Of course tofu is only second to sushi in my digestive hit list. Everywhere I go it seems that there’s a restaurant that proudly declares itself to have sushi. And they’re always jammed. Why do all these people want to eat raw fish? Is it some cult that developed overnight when I was busily learning other code words for “raw” such as steak tartare? Could it be that these people fighting for seats at sushi bars all over the world are really ETs that the food industry has found a way to make money from? If you touch them, will they break? I could go on, but what’s the use, I can put up with rare-ish steak and burgers, but eating raw gives me instant colitis. Again, my husband has been known to eat it at buffets and bar mitzvahs, but he’s been known to eat anything before him, including snails, snake, and venison. He’ll even brag about my lasagna, which is a bit over the top since most of it is either canned or microwaved.

And where was I when Pesto sauce displaced marinara or meat sauce? Was I too busy munching on gourmet pizzas to pay attention to drastic menu revamping? Next thing I knew pesto sauce was on everything—pasta, fish, veggies. I swear I even saw it once on creme brulee.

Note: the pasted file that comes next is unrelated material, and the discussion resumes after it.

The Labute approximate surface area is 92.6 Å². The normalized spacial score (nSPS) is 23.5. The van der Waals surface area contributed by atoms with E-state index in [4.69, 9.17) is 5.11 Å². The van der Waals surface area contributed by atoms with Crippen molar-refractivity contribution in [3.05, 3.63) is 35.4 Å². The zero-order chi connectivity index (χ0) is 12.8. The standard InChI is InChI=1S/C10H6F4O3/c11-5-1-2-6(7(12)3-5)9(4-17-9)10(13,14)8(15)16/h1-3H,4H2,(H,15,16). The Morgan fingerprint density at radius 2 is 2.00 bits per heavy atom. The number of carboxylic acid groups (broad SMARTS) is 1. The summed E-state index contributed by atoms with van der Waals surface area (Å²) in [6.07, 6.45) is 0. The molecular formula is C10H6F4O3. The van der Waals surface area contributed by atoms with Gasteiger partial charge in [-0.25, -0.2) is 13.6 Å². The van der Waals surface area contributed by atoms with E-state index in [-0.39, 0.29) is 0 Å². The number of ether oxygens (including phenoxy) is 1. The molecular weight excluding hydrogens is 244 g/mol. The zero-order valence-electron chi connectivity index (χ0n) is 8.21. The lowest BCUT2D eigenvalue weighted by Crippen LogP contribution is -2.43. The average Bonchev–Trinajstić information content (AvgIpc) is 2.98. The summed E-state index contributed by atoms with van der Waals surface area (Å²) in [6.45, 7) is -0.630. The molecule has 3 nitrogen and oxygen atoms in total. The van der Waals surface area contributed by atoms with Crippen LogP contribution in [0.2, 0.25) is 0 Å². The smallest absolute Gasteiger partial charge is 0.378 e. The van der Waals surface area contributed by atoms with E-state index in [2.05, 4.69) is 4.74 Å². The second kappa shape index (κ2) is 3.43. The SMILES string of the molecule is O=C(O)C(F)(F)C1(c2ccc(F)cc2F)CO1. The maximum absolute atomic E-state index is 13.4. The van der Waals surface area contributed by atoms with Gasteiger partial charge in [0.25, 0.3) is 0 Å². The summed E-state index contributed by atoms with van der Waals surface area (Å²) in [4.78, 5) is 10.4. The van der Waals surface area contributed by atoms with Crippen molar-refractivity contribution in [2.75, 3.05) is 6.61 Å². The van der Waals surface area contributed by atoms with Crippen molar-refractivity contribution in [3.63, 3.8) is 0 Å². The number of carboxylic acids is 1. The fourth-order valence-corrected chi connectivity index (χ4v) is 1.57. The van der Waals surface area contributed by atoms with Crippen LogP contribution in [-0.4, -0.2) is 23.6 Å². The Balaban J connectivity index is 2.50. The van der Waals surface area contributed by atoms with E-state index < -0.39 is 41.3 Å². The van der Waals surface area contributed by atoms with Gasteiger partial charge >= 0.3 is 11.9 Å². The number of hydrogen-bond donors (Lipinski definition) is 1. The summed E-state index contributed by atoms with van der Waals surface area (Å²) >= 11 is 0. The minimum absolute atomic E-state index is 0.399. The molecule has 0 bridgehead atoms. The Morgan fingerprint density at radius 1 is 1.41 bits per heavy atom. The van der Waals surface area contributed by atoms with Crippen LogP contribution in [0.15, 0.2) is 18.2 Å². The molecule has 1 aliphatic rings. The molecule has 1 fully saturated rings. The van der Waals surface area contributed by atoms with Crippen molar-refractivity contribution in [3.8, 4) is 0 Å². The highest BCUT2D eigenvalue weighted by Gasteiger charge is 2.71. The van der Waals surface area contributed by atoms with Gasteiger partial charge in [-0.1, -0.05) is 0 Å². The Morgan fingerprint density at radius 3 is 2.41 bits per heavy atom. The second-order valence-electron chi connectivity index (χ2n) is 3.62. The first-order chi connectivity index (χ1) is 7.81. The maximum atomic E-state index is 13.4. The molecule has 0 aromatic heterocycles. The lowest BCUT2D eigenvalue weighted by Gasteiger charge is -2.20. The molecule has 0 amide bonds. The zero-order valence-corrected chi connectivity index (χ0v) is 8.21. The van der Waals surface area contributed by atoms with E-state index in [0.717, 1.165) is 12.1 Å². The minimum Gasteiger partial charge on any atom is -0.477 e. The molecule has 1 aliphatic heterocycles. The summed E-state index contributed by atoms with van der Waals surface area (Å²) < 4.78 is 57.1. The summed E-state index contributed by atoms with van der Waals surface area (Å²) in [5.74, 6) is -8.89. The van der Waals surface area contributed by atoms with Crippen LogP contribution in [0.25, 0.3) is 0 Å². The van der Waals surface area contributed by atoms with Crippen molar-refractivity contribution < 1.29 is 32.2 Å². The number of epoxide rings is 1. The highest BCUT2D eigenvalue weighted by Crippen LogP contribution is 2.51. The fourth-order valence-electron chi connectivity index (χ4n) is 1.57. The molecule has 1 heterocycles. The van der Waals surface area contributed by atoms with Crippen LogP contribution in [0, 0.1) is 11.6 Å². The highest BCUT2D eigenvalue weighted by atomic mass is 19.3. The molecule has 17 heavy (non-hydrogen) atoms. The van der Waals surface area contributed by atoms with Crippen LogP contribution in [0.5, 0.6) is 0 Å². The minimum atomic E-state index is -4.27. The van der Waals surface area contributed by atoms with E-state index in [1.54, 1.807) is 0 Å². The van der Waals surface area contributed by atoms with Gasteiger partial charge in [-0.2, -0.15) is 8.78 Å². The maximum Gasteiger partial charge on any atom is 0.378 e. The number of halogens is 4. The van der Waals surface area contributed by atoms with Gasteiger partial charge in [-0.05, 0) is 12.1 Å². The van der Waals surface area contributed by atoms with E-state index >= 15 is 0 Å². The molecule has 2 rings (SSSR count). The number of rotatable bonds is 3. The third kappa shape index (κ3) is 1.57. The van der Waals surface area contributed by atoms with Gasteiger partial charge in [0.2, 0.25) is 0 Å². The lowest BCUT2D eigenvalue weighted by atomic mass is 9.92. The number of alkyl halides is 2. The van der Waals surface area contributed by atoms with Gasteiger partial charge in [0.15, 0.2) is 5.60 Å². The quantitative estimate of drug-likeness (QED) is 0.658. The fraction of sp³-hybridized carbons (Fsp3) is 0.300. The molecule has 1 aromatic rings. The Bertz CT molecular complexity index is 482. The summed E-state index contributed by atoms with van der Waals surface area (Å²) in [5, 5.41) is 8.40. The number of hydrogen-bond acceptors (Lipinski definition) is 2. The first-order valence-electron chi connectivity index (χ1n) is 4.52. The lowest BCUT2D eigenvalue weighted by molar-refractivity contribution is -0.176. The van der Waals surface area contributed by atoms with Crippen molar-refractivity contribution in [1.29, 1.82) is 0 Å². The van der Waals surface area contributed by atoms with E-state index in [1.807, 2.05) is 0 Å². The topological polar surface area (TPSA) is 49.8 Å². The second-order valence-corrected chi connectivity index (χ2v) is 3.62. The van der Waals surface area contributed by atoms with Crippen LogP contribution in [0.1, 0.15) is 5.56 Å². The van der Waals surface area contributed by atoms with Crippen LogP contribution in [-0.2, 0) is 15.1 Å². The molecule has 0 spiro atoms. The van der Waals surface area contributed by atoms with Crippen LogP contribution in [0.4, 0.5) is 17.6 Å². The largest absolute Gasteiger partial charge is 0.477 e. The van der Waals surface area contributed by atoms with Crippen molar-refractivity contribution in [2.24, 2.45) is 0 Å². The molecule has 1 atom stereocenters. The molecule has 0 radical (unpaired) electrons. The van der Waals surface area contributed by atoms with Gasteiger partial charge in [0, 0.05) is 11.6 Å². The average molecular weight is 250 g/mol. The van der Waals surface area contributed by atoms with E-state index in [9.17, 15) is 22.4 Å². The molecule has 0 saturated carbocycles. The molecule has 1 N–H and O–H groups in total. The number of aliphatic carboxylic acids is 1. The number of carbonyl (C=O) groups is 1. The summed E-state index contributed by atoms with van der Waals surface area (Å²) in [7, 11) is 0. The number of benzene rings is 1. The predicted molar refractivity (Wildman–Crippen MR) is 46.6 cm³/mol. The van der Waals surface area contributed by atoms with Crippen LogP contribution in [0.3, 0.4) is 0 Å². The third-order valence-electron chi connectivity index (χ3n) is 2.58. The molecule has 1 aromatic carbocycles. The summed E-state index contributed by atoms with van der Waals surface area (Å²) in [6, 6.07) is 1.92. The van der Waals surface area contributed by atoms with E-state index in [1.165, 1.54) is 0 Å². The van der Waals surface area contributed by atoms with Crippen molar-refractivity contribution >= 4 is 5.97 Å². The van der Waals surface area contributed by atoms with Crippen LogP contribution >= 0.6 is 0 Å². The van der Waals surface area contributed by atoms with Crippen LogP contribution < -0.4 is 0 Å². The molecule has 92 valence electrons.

Then Godiva came along, and we were all caught up in the tidal wave of chocolate luxury items. I admit that like everyone, I splurged on boxes for self and gifties for friends. At first, I thought it was heaven on earth, but as the years went by and the prices skewed upwards, my taste buds rebelled. One day they simply mutinied and swore Godiva was no longer the leader of the pack. Even Hershey began tasting better, and I was getting less reflux symptoms with these Costco chocolates what with their lower percentage of cacao beans and fats. So I stopped cold turkey, and to this day Godiva has not been welcomed into my home. No longer a Godiva addict, I’m free to sample the “mediocre” stuff out there and I love it. One day it’s See’s, another day it’s Lindt or Rocky Mountain. Goodby Godiva, Ride your horse, but keep away from my sweet tooth!